No such provisions If it is emphasized that the content of one ingredient or category of ingredients is comparatively low or does not exist, the quantitative indication of the ingredient or category of ingredients shall be required.
If the ingredient or category of ingredients appears in the name of the food or is usually associated with that name by the consumer, the quantitative indication of an ingredient or category of ingredients shall be required. If the ingredient or category of ingredients is just mentioned in the name of the food and no emphasis is made in the labeling, the quantitative indication of an ingredient or category of ingredients is unnecessary.
If the ingredient or category of ingredients is essential to characterize a food and to distinguish it from products with which it might be confused because of its name or appearance, the quantitative indication of an ingredient or category of ingredients shall be required. No such provisions.

8.

Reg. (EU) No 1169/2011

Date of minimum durability, ‘use by’ date and date of freezing

Article 24

GB7718-2011

Quality guarantee period

Annex C.4

Date of minimum durability Best before… It is highly suggested that you consume the food before…
Best before end… Consume the food best before…
Use by… Best before…
Frozen on… Best before the date….
Consume the food best before the date…
Quality guaranteed period until…
Quality guaranteed period…months(or days, weeks, years)

9.

Reg. (EU) No 1169/2011

Storage conditions or conditions of use

Article 25

GB7718-2011

The indications of storage condition

Annex C.5

In cases of where foods require special storage conditions and/or conditions of use, those conditions shall be indicated. Store in normal temperature.

Store in refrigeration.

Store in freezing area.

Store in dark place.

Store in cool and dry place.

To enable appropriate storage or use of the food after opening the package, the storage conditions and/or time limit consumption shall be indicated, where appropriate. Store in xx-xx℃.
Please put the product in cool and dry place.
Store in normal temperature and keep refrigerated after opening.
Temperature:≤xx℃,Humidity: ≤xx%

10. Article 13 of Reg. (EU) No 1169/2011 stipulates that food information shall be marked in a conspicuous place in such a way as to be easily visible, clearly legible and, where appropriate, indelible. GB7718-2011 does not have such provisions, which leads to the fact that many MSEs adopt cost-saving way to label the information. In law enforcement practice, we have found that many people (especially so-called ‘professional defective-food buyers’) deliberately erase the poorly labeled food information such as production date in order to extort money from big supermarkets by filing a report to local jurisdictional FDAs. Some supermarkets are likely to erase it and reprint a new production date, which is also illegal.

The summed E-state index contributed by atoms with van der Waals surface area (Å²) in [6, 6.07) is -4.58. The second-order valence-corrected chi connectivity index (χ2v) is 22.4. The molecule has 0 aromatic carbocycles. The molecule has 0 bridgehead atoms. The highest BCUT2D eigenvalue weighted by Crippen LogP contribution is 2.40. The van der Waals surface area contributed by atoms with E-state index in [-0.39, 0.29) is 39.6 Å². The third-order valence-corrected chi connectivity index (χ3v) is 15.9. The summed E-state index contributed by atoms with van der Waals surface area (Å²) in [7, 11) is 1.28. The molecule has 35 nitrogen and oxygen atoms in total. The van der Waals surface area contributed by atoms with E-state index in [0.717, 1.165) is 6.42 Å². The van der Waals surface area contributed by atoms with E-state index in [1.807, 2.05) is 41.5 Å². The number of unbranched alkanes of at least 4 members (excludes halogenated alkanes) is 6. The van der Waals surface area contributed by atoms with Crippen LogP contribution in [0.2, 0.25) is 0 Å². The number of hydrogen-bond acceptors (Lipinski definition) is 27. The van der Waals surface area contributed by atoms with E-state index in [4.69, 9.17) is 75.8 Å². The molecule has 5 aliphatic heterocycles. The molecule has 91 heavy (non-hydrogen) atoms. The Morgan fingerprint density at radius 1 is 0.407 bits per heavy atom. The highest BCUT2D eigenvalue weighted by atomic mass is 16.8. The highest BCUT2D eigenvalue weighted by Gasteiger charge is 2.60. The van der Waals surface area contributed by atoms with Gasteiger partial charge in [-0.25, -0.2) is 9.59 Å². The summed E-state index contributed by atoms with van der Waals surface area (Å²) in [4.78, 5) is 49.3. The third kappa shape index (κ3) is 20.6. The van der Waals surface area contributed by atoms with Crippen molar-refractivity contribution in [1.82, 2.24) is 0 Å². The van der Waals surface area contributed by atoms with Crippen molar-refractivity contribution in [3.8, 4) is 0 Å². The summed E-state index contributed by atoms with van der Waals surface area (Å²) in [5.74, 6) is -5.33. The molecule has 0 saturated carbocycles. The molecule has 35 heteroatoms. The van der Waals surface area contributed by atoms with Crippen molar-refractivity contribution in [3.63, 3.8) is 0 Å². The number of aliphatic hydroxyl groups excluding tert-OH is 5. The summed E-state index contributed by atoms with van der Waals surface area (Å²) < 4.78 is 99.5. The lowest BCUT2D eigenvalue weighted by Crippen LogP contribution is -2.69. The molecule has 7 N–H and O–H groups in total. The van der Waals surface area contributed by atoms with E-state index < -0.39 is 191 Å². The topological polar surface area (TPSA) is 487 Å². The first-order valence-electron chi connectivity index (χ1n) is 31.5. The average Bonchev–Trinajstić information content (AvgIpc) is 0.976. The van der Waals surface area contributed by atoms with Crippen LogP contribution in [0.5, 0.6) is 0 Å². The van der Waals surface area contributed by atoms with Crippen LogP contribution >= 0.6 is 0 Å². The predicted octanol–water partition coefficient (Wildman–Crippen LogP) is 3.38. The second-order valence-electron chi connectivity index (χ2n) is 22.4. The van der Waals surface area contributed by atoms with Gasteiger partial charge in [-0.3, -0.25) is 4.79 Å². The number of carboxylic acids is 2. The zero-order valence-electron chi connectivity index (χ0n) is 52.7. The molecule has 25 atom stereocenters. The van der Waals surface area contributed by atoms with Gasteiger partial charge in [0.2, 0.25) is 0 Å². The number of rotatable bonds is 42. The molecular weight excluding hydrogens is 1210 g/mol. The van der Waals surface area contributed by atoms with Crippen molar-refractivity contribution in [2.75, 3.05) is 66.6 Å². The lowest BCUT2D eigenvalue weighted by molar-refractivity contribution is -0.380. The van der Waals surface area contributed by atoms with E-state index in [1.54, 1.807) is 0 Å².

Overall speaking, Reg. (EU) No 1169/2011 provides a much more detailed and comprehensive provision concerning food labeling information. GB7718-2011 is comparatively less consumer-oriented, which contributes to the fact that local FDAs at provincial and city level are plagued by ‘professional defective-food buyersand spend most of the administrative resources on trivialities and are forced to leave the real food safety problems unattended due to high work burden, lack of food science knowledge and most of all, a bureaucratic system.

Brief overview on the Reg. (EU) n. 1169/2011, also known as FIC (“Food information to consumers”).

Following the requests of many of my “non-EU” readers, I publish a brief recap of the new provisions of the Regulation…and some links to useful resources.

As of 13 December 2014, new EU food labeling rules are in force: from this date became applicable the Regulation (EU) n. 1169/2011 on food information to consumers, also known as FIC or FIR Regulation. The aim of the new rules is to ensure that consumers receive clearer, more comprehensive and accurate information on food content, helping them to make informed choices about what they eat. The new Regulation replaces the old Directive 2000/13/EU, which is now repealed.

Some of the key changes to the labeling rules are outlined below:

  • Improved legibility of the information (minimum font size for mandatory information, now 1,2 mm in the most of cases);

  • Clearer and harmonised presentation of allergens (e.g. soy, nuts, gluten, lactose) for prepacked foods (emphasised by font, style or background colour) in the list of ingredients;

  • Mandatory allergen information for non-prepacked food, including those sold in restaurants and cafes;

  • Requirement of certain nutrition information for majority of prepacked processed foods (applicable from 13th December 2016);

  • Mandatory origin information for fresh meat from pigs, sheep, goats and poultry (Reg. (EU) n. 1337/2014);

  • Same labeling requirements for online, distance-selling or buying in a shop;

  • List of engineered nanomaterials in the ingredients.

  • Specific information on the vegetable origin of refined oils and fats;

  • Strengthened rules to prevent misleading practices;

  • Indication of substitute ingredient for ‘Imitation’ foods;

  • Clear indication of “formed meat” or “formed fish”;

  • Clear indication of defrosted products;

  • Clear indication of added water, especially in meat and fish products.

The Regulation was published three years ago and provides a transitional period for exhaustion of stocks for foods placed on the market or labeled before 13 December 2014 (but this does not includes labels).

Despite food business operators have been given three years to ensure a smooth transition towards the new labeling regime for prepacked and non-prepacked foods, the situation is quite to be clear, especially for non-prepacked foods, where there is not a full harmonization and the EU Commission left space to national legislation.

On this side, there is also an ongoing study on the feasibility of a EU database to facilitate the identification of all EU and national mandatory labeling rules in a simple way. This should offer a user-friendly tool for all food business operators and for SME’s, but it will not be ready at least until the second part of 2015.

Recently, on the DG SANCO website, were published Guidelines related to the indication of the presence of certain substances or products causing allergies or intolerances as described in Article 9.1(c) and listed in Annex II of the Regulation. The document is the subject of a public consultation that will end on 4th January 2015 and it covers also some aspects related to non-prepacked foods.

On 31st January 2013, the EU Commission published the first – and until now unique – document of clarification of some specific provisions: Questions and Answers on the application of the Regulation (EU) N° 1169/2011 on the provision of food information to consumers. More Q&A and guidelines documents are expected to be published in the next few months: they will cover different topics, in particular general labeling, nutrition labeling, the QUID (Quantitative Ingredients Declaration) and specific products’ type (i.e. meat and fish).